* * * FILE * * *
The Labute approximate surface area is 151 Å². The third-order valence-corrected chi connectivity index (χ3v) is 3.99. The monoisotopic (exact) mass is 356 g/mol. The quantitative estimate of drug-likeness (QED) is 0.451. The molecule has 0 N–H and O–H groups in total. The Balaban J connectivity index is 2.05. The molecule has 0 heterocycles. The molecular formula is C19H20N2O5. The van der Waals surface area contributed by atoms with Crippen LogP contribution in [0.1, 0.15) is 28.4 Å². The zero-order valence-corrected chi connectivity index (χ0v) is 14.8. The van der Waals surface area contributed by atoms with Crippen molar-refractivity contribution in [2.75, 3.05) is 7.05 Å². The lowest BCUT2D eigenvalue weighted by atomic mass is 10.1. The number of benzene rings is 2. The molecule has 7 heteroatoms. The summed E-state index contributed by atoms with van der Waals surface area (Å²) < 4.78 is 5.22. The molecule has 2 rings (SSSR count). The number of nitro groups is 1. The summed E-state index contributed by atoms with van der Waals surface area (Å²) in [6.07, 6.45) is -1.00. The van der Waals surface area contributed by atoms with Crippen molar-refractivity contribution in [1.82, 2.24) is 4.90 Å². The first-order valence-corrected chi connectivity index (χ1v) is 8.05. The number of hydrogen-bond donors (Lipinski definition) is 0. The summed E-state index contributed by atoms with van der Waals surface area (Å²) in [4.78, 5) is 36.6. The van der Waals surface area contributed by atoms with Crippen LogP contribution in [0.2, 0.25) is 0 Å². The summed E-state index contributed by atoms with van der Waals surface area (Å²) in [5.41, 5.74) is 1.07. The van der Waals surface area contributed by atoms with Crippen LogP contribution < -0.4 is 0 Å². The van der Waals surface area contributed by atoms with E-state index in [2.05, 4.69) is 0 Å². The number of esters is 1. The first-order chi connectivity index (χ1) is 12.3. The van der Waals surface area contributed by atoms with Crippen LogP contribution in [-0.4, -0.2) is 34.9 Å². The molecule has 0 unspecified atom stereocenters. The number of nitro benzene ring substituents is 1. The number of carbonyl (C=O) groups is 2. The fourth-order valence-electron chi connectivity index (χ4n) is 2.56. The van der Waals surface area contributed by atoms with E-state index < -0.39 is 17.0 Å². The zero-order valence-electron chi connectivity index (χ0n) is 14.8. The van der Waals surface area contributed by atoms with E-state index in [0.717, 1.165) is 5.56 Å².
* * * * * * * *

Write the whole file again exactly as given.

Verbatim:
The Labute approximate surface area is 151 Å². The third-order valence-corrected chi connectivity index (χ3v) is 3.99. The monoisotopic (exact) mass is 356 g/mol. The quantitative estimate of drug-likeness (QED) is 0.451. The molecule has 0 N–H and O–H groups in total. The Balaban J connectivity index is 2.05. The molecule has 0 heterocycles. The molecular formula is C19H20N2O5. The van der Waals surface area contributed by atoms with Crippen LogP contribution in [0.1, 0.15) is 28.4 Å². The zero-order valence-corrected chi connectivity index (χ0v) is 14.8. The van der Waals surface area contributed by atoms with Crippen molar-refractivity contribution in [2.75, 3.05) is 7.05 Å². The lowest BCUT2D eigenvalue weighted by atomic mass is 10.1. The number of benzene rings is 2. The molecule has 7 heteroatoms. The summed E-state index contributed by atoms with van der Waals surface area (Å²) < 4.78 is 5.22. The molecule has 2 rings (SSSR count). The number of nitro groups is 1. The summed E-state index contributed by atoms with van der Waals surface area (Å²) in [6.07, 6.45) is -1.00. The van der Waals surface area contributed by atoms with Crippen molar-refractivity contribution in [1.82, 2.24) is 4.90 Å². The first-order valence-corrected chi connectivity index (χ1v) is 8.05. The number of hydrogen-bond donors (Lipinski definition) is 0. The summed E-state index contributed by atoms with van der Waals surface area (Å²) in [4.78, 5) is 36.6. The van der Waals surface area contributed by atoms with Crippen LogP contribution in [0.2, 0.25) is 0 Å². The summed E-state index contributed by atoms with van der Waals surface area (Å²) in [5.41, 5.74) is 1.07. The van der Waals surface area contributed by atoms with Crippen LogP contribution < -0.4 is 0 Å². The van der Waals surface area contributed by atoms with E-state index in [2.05, 4.69) is 0 Å². The number of esters is 1. The first-order chi connectivity index (χ1) is 12.3. The van der Waals surface area contributed by atoms with Crippen LogP contribution in [-0.4, -0.2) is 34.9 Å². The molecule has 0 unspecified atom stereocenters. The number of nitro benzene ring substituents is 1. The number of carbonyl (C=O) groups is 2. The fourth-order valence-electron chi connectivity index (χ4n) is 2.56. The van der Waals surface area contributed by atoms with E-state index < -0.39 is 17.0 Å². The zero-order valence-electron chi connectivity index (χ0n) is 14.8. The van der Waals surface area contributed by atoms with E-state index in [0.717, 1.165) is 5.56 Å².